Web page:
“The town also objected to our process, taking the position that our investigation created a ‘reverse onus’ on the town to justify its collection of purported personal information without first receiving evidence of their failure to comply with the act.”
The report notes the town stated it installed the surveillance system following bomb threats, false activation of fire alarms, theft, vandalism, property damage and complaints of illegal activity. The town’s policy states that the purpose of video surveillance is to provide additional security to town workers, visitors to and users of town facilities, and town property, while complying with the ATIPPA, 2015.
“The town did not explain how video surveillance of staff-only areas would accomplish this purpose or why it was necessary,” Molloy noted.
“The question becomes, how does the collection of people’s personal information through video surveillance relate to the provision of municipal services at those locations, and why is the collection of that information necessary? The town must be able to answer those questions in order to demonstrate that its collection of personal information via its video surveillance system is authorized by the act.”
The town stated it previously used recorded information on two occasions: once during the investigation of a potential theft, and once in the investigation of potential damage to a vehicle in the town hall parking lot.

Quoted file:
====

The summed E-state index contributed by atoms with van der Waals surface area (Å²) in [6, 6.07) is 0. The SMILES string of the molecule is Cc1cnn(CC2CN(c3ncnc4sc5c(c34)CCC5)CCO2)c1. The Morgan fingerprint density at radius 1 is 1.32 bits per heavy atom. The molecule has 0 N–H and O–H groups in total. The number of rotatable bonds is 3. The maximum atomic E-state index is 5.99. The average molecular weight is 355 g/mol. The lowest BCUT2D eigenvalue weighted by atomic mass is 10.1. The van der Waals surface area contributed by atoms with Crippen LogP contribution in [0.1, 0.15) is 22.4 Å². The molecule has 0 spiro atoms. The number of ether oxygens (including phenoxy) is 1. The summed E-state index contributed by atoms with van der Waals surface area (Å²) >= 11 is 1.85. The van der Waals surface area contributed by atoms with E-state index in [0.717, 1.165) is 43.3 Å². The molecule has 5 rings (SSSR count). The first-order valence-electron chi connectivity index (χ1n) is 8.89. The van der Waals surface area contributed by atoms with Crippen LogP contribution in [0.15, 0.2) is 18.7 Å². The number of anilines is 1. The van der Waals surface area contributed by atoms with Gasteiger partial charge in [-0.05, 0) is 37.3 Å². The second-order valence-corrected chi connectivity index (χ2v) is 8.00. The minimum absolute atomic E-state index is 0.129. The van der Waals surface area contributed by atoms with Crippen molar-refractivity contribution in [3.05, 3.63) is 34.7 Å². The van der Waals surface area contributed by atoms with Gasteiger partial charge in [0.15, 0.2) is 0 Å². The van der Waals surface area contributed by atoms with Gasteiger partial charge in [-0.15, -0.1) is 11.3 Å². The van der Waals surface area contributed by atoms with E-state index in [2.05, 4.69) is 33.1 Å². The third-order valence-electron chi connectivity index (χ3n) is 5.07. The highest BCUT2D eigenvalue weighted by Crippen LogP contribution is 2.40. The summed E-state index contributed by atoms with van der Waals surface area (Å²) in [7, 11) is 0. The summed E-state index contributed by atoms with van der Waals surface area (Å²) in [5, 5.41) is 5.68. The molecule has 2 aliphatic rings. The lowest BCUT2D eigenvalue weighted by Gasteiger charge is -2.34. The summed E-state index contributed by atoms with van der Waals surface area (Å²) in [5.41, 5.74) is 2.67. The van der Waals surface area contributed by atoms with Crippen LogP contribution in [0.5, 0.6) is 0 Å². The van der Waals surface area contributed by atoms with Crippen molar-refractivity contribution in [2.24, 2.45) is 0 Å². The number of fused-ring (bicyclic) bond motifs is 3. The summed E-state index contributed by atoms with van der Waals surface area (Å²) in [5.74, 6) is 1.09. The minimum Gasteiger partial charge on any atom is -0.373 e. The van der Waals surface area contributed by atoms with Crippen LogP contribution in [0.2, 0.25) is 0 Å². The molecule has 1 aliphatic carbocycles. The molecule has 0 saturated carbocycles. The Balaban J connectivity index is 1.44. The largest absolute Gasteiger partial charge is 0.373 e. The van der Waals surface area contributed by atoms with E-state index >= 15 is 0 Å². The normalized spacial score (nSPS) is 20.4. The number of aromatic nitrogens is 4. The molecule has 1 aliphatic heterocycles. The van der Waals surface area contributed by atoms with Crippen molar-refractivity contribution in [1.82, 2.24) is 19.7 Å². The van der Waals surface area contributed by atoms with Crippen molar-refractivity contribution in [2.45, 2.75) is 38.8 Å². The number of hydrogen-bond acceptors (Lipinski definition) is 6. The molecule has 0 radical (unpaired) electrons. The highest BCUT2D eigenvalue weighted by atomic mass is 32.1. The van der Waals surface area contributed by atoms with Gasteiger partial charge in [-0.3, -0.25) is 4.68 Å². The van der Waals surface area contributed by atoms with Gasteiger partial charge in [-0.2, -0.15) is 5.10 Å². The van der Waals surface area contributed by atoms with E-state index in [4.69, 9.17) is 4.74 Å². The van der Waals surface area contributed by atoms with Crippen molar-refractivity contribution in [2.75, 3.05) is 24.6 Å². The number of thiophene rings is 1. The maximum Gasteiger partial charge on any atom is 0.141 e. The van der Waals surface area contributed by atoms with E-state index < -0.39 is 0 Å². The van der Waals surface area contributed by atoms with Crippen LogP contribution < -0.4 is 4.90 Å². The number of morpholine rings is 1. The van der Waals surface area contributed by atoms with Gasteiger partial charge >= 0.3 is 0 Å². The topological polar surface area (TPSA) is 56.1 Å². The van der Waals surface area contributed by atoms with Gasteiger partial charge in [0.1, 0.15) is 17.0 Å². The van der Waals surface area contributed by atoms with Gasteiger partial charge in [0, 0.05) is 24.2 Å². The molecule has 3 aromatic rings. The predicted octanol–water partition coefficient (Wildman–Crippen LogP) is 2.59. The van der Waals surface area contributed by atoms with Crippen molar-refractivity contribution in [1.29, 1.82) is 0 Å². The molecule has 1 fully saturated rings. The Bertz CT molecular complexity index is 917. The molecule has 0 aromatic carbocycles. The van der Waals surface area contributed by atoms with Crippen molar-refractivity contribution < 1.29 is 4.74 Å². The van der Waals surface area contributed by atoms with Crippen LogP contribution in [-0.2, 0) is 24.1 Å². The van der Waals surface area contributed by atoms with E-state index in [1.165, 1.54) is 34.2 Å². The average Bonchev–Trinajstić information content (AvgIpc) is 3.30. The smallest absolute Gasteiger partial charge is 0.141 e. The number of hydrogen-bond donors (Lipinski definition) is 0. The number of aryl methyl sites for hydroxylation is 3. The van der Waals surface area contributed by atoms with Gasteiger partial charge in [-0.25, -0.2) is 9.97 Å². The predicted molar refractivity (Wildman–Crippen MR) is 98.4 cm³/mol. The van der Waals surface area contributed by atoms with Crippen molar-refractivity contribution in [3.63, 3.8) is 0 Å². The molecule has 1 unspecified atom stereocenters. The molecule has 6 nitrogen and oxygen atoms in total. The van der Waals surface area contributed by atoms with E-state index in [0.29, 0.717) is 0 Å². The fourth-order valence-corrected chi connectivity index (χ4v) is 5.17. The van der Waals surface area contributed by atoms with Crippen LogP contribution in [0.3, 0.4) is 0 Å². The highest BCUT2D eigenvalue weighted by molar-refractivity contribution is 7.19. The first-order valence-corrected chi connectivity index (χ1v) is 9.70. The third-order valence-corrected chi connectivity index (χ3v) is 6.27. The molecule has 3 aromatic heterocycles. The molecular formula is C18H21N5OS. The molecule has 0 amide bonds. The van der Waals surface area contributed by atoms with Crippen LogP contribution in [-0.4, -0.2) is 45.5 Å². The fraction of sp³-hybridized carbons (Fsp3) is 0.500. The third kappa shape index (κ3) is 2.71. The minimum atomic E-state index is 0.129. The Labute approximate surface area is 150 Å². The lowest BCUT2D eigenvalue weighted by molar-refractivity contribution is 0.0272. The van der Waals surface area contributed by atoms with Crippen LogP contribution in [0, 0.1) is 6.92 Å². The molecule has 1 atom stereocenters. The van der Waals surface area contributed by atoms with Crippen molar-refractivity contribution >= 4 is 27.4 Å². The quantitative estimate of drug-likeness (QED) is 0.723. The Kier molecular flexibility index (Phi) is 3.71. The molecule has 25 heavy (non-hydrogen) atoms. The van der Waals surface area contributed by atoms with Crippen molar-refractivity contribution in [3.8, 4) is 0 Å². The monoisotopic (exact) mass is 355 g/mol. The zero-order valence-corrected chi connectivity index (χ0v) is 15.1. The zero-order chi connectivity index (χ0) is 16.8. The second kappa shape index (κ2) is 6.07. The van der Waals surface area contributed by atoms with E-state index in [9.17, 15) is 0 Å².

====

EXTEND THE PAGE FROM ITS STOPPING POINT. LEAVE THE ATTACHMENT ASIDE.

Molloy said no other details, such as whether the town collected useful information from the recordings, was provided.
Molloy’s office had asked that the town describe in detail each of the locations in which cameras were installed, and explain the reasons for placing a camera in that location.
“While we sought a significant amount of information, it is information that the town should have assembled prior to installing the cameras in order to ensure that its video surveillance program was in compliance with Section 61 of the ATIPPA, 2015,” Molloy said.
“The town failed to provide this information.”
The report said information was needed to answer the questions as to whether less intrusive means — such as more lighting or more staff in certain areas — could address the concerns.
“As previously noted, 18 of the cameras are installed in ‘staff-only’ areas,” Molloy stated. “On what basis did the town conclude that these cameras were necessary and that other less intrusive means were insufficient? To any reasonable observer it raises the possibility that at least some of the cameras are located with a view to monitoring the activities of staff. The town’s employees have rights in regard to the privacy of their personal information. Video surveillance might be convenient to employers but it is a last resort measure, not a first.”
This is not the first time the Office of the Information and Privacy Commissioner looked into a complaint regarding the town’s video camera system.
In a previous report, Molloy recommended the town acquire the storage capacity to preserve all video surveillance recordings in compliance with its video surveillance policy, and that it acquire or source the capacity to de-identify persons recorded by its surveillance cameras. The town had agreed to do that.